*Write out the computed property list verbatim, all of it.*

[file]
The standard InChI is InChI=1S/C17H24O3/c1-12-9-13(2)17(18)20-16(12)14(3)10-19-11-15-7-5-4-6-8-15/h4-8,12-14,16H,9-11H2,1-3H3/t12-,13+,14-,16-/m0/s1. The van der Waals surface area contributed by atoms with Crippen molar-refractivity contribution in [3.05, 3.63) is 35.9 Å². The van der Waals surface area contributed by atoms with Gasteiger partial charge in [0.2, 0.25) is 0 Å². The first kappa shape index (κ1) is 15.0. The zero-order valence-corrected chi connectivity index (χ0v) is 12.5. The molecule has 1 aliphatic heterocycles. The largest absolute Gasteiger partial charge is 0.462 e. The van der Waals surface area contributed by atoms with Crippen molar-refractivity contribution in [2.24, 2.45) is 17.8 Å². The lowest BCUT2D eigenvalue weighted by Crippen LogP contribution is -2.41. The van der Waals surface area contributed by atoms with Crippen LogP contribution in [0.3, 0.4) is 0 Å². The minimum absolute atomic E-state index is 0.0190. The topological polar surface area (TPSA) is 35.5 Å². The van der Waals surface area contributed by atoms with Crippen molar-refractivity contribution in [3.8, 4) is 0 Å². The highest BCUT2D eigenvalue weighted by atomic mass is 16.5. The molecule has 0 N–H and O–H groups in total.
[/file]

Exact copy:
The standard InChI is InChI=1S/C17H24O3/c1-12-9-13(2)17(18)20-16(12)14(3)10-19-11-15-7-5-4-6-8-15/h4-8,12-14,16H,9-11H2,1-3H3/t12-,13+,14-,16-/m0/s1. The van der Waals surface area contributed by atoms with Crippen molar-refractivity contribution in [3.05, 3.63) is 35.9 Å². The van der Waals surface area contributed by atoms with Gasteiger partial charge in [0.2, 0.25) is 0 Å². The first kappa shape index (κ1) is 15.0. The zero-order valence-corrected chi connectivity index (χ0v) is 12.5. The molecule has 1 aliphatic heterocycles. The largest absolute Gasteiger partial charge is 0.462 e. The van der Waals surface area contributed by atoms with Crippen molar-refractivity contribution in [2.24, 2.45) is 17.8 Å². The lowest BCUT2D eigenvalue weighted by Crippen LogP contribution is -2.41. The van der Waals surface area contributed by atoms with Crippen LogP contribution in [0.3, 0.4) is 0 Å². The minimum absolute atomic E-state index is 0.0190. The topological polar surface area (TPSA) is 35.5 Å². The van der Waals surface area contributed by atoms with Crippen molar-refractivity contribution in [3.8, 4) is 0 Å². The highest BCUT2D eigenvalue weighted by atomic mass is 16.5. The molecule has 0 N–H and O–H groups in total.